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Promising biomedical research earns Wu prestigious fellowship 


ASU graduate student Fuqing Wu (left) has received a predoctoral fellowship from the American Heart Association for his work in developing a process to study changes in stem cells used as a therapy for heart attack patients. Photographer: Jessica Hochreiter/ASU

Arizona State University graduate student Fuqing Wu has received a predoctoral fellowship from the American Heart Association.

The two-year award will support Wu’s research in the lab of Xiao Wang, assistant professor of biomedical engineering. The funded research aims to use synthetic biological approaches to engineer gene networks regulating stem cell differentiation, which could eventually help promote regenerative therapies for damaged heart muscle.

During a heart attack, the heart loses significant numbers of cardiac muscle cells that the body is unable to replace on its own. Synthetic biology researchers are developing a promising technique of introducing stem cells into the affected area that would change or differentiate into the needed muscle cells. Wu says that while the technique has potential, successful stem cell therapies require accurate and quantitative understanding of the cell differentiation process.

Cell differentiation is a common biological process in which a cell changes from one type to another, but researchers are still attempting to understand the process. Wu’s research is developing a gene network that can regulate and control this differentiation process. The network also gives Wu the ability to test variables and modulate the system in the living cells of Escherichia coli. The platform allows Wu to develop mathematical modeling to better understand the fundamental mechanisms of the cell differentiation.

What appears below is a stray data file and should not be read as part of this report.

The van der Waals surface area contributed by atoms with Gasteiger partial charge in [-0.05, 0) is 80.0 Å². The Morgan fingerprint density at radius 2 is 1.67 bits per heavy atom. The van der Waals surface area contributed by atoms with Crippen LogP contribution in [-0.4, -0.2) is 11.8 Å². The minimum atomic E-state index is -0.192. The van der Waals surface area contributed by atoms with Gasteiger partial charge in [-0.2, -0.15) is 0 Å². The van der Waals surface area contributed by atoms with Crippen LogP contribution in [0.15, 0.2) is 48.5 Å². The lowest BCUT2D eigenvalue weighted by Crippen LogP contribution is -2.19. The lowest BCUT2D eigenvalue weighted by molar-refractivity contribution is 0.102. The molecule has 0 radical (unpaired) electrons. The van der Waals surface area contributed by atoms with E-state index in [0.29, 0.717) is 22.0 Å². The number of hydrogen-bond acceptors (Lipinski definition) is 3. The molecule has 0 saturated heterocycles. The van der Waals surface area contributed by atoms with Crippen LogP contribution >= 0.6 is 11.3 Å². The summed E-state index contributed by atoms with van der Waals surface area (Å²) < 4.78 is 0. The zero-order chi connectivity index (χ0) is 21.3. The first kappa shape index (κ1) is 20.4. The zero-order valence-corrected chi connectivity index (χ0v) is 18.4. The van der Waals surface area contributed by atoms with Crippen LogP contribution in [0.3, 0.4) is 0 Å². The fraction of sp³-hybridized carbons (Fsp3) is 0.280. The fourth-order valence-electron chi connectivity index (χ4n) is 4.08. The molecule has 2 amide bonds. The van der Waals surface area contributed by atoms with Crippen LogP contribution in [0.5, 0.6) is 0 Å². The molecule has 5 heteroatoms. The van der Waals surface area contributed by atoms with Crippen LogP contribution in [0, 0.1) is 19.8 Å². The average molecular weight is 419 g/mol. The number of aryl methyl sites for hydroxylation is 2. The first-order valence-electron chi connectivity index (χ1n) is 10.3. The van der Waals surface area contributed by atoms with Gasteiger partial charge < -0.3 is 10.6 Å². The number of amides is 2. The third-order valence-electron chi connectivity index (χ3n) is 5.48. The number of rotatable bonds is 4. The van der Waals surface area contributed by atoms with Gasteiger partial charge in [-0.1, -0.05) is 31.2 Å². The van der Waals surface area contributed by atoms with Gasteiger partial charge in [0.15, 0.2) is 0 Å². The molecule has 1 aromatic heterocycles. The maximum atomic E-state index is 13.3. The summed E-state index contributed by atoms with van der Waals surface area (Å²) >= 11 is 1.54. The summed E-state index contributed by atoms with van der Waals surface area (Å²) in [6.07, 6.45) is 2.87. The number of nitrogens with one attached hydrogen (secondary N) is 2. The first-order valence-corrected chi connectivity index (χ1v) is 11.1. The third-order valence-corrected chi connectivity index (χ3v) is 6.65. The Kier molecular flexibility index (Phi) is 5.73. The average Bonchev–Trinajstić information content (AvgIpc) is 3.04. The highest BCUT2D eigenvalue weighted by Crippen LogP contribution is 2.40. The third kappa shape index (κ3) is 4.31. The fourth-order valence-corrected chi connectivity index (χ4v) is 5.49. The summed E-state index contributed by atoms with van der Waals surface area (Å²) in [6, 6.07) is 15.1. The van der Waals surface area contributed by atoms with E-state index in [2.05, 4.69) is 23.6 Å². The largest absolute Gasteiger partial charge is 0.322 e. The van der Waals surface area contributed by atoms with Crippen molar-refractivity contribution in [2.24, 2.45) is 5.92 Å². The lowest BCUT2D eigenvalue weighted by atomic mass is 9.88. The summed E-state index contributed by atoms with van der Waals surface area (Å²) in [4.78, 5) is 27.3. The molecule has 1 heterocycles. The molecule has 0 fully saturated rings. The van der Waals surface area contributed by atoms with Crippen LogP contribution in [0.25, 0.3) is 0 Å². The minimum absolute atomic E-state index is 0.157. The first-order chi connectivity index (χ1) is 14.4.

The results of the work will be a new way to quantitatively and experimentally probe the conditions of the cell differentiations in the system. Practical application will help future researchers better understand the process and, ultimately, better target therapeutic interventions.

“It is a prestigious award and I am very excited about it,” Wu said. “I have been working on this project for two years, and I am finally getting results to demonstrate this idea works. This award gives me more confidence to continue the project and prepare for my future career.”

Wu earned his master’s degree from the Wuhan Institute of Virology, Chinese Academy of Sciences in Wuhan, China. He came to ASU — and Wang’s lab — in 2012 because of its reputation for interdisciplinary work, including in the emerging field of synthetic biology.

He is working toward operating his own lab in the future and is expected to graduate with a with a doctoral degree in 2017. His degree program is in the School of Biological and Health Systems, one of ASU’s Ira A. Fulton Schools of Engineering.

By Gary Campbell

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